> The Four Steps To The Epiphany Book Review – Put Aside Your Pride and Ego When Starting a Business
The Four Steps To The Epiphany Book Review – Put Aside Your Pride and Ego When Starting a Business
Do you know why nine out of ten startups fail? It is very simple: founders have an idea and they ‘ASSUME’ (read: ASS-U-ME – “asses are you and me as founders if we assume”) that whatever they came up with will be profitable without seeking constant feedback from potential customers from the very beginning.
They lock themselves down in the war bunker and rush to develop their idea into software, product or business model and they burn through a lot of money and waste time unnecessarily without getting out and asking their potential customers first if they desperately need their miracle solution and if they would pay for it. Some say that startup founders do it this way because they don’t know any better – I disagree, I think this happens because of pride and ego.
Many are full of pride and that is why they refuse to be humble and go find their future customer, his needs and pains first and then develop a profitable business model. They assume they have a profitable business model first and they build a business without checking if there is a demand for it.
This is a paradox: the fear of being told they are wrong stops many from doing the customer discovery work first. As a result the mistake becomes amplified and more painful down the road. Being wrong is the important part of the startup process: have an idea – go out and validate it by talking to customers – modify it until you make it work or trash it if you can’t. You are in this to make money, not to be proven right or wrong – nobody cares about it but your ego.
There is no room for pride here, you have to be humble and admit if the assumptions were wrong and bend them until you find a problem with enough demand and provide a solution for it that makes a profit. Here are few (not all) of the reasons startups fail:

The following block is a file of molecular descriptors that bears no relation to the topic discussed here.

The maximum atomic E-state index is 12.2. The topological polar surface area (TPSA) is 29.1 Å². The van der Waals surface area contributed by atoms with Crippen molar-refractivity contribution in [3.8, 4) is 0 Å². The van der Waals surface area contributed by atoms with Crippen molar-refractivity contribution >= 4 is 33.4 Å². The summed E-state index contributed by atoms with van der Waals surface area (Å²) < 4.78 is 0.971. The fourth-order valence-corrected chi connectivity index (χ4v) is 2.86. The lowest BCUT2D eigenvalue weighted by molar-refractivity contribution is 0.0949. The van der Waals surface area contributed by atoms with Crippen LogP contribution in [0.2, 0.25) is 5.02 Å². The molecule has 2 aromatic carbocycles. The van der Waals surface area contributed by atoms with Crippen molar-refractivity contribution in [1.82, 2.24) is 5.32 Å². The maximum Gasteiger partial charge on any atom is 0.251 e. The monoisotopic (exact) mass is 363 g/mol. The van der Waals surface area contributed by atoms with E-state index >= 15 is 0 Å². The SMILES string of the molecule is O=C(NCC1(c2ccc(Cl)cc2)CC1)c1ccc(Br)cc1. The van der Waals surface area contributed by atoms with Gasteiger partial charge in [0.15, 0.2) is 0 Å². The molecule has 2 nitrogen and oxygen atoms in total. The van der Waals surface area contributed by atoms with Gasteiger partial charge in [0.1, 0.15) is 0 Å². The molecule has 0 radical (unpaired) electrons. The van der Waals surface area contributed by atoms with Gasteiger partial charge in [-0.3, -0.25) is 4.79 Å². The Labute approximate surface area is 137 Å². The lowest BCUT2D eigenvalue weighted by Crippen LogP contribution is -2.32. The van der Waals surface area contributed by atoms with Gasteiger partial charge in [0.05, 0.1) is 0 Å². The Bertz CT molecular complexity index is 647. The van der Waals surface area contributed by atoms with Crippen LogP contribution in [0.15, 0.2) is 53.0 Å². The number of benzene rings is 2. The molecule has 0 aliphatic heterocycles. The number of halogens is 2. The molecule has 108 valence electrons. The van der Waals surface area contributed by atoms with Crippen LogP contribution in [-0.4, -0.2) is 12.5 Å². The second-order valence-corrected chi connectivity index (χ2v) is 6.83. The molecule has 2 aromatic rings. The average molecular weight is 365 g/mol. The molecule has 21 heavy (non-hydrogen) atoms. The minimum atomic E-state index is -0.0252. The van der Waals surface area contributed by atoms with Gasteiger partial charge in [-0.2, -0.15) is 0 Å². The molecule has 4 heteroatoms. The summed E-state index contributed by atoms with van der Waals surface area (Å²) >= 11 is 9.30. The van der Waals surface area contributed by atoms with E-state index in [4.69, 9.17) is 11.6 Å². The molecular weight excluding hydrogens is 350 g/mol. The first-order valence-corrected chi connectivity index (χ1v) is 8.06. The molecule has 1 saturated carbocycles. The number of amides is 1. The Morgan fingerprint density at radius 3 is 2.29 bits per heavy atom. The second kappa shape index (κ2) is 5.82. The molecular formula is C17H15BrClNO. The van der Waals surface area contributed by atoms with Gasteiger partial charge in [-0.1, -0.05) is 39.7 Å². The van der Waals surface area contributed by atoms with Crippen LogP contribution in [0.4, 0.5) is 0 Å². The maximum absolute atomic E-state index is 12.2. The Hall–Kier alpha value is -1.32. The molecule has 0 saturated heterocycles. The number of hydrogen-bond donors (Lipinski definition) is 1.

- Arrogance: we know there is a demand and we don’t need anybody else to prove it. (as pointed out by a friend, this is true for things like a cure for cancer and perpetuum mobile)
- Fear of your idea being stolen: your idea is worthless – the execution is the key (inventions are an exception here). I can’t prove it to you in one sentence here, Steve Blank did it a lot better in this excellent post: Someone Stole My Startup Idea.
Idea of customer development is not just a theoretical assumption, Steve Blank has been there, done that for twenty years and speaks from personal experience. His book “The Four Steps to the Epiphany” breaks the process of finding out if there is a demand for the startup idea down to every single detail and explains each step clearly – there is no room for unnesessary waste of time and money if you follow the steps outlined in the book.
The Four Steps to Epiphany is a very detailed and practical book that will help you to avoid many pitfalls when starting a business and it is worth a lot more than its price – this is a practical knowledge for life.
P.S. I recommend you read first Millionaire Fastlane book for general money management and startup advice.